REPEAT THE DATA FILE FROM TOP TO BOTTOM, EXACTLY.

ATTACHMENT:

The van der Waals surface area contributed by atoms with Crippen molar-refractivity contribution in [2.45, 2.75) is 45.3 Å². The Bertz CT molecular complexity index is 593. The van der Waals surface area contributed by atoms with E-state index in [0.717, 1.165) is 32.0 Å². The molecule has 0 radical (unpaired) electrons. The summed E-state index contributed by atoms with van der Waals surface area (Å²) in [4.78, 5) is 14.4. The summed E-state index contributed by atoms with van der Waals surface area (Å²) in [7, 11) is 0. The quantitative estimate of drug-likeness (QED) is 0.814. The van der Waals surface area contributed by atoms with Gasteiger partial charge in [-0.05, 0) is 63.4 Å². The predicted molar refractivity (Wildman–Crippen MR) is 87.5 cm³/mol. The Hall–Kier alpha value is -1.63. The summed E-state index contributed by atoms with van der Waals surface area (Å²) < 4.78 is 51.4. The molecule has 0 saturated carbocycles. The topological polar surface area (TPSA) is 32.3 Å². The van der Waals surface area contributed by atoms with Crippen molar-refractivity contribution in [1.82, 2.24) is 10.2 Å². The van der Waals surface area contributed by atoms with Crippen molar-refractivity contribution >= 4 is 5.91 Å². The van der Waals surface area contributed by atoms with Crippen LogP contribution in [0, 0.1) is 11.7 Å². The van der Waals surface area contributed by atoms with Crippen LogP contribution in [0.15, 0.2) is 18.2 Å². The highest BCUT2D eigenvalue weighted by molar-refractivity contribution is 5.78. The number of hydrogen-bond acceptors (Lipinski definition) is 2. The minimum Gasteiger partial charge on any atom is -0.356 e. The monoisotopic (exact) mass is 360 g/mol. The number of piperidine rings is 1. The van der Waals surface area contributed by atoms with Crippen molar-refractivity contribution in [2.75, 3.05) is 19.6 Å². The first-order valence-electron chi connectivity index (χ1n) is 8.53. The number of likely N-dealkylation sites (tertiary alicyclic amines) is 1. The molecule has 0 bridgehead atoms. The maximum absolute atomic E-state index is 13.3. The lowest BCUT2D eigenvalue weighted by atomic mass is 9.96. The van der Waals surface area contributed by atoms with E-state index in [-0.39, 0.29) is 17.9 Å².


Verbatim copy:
The van der Waals surface area contributed by atoms with Crippen molar-refractivity contribution in [2.45, 2.75) is 45.3 Å². The Bertz CT molecular complexity index is 593. The van der Waals surface area contributed by atoms with E-state index in [0.717, 1.165) is 32.0 Å². The molecule has 0 radical (unpaired) electrons. The summed E-state index contributed by atoms with van der Waals surface area (Å²) in [4.78, 5) is 14.4. The summed E-state index contributed by atoms with van der Waals surface area (Å²) in [7, 11) is 0. The quantitative estimate of drug-likeness (QED) is 0.814. The van der Waals surface area contributed by atoms with Gasteiger partial charge in [-0.05, 0) is 63.4 Å². The predicted molar refractivity (Wildman–Crippen MR) is 87.5 cm³/mol. The Hall–Kier alpha value is -1.63. The summed E-state index contributed by atoms with van der Waals surface area (Å²) < 4.78 is 51.4. The molecule has 0 saturated carbocycles. The topological polar surface area (TPSA) is 32.3 Å². The van der Waals surface area contributed by atoms with Crippen molar-refractivity contribution in [1.82, 2.24) is 10.2 Å². The van der Waals surface area contributed by atoms with Crippen molar-refractivity contribution >= 4 is 5.91 Å². The van der Waals surface area contributed by atoms with Crippen LogP contribution in [0, 0.1) is 11.7 Å². The van der Waals surface area contributed by atoms with Crippen LogP contribution in [0.15, 0.2) is 18.2 Å². The highest BCUT2D eigenvalue weighted by molar-refractivity contribution is 5.78. The number of hydrogen-bond acceptors (Lipinski definition) is 2. The minimum Gasteiger partial charge on any atom is -0.356 e. The monoisotopic (exact) mass is 360 g/mol. The number of piperidine rings is 1. The van der Waals surface area contributed by atoms with Crippen molar-refractivity contribution in [2.75, 3.05) is 19.6 Å². The first-order valence-electron chi connectivity index (χ1n) is 8.53. The number of likely N-dealkylation sites (tertiary alicyclic amines) is 1. The molecule has 0 bridgehead atoms. The maximum absolute atomic E-state index is 13.3. The lowest BCUT2D eigenvalue weighted by atomic mass is 9.96. The van der Waals surface area contributed by atoms with E-state index in [-0.39, 0.29) is 17.9 Å².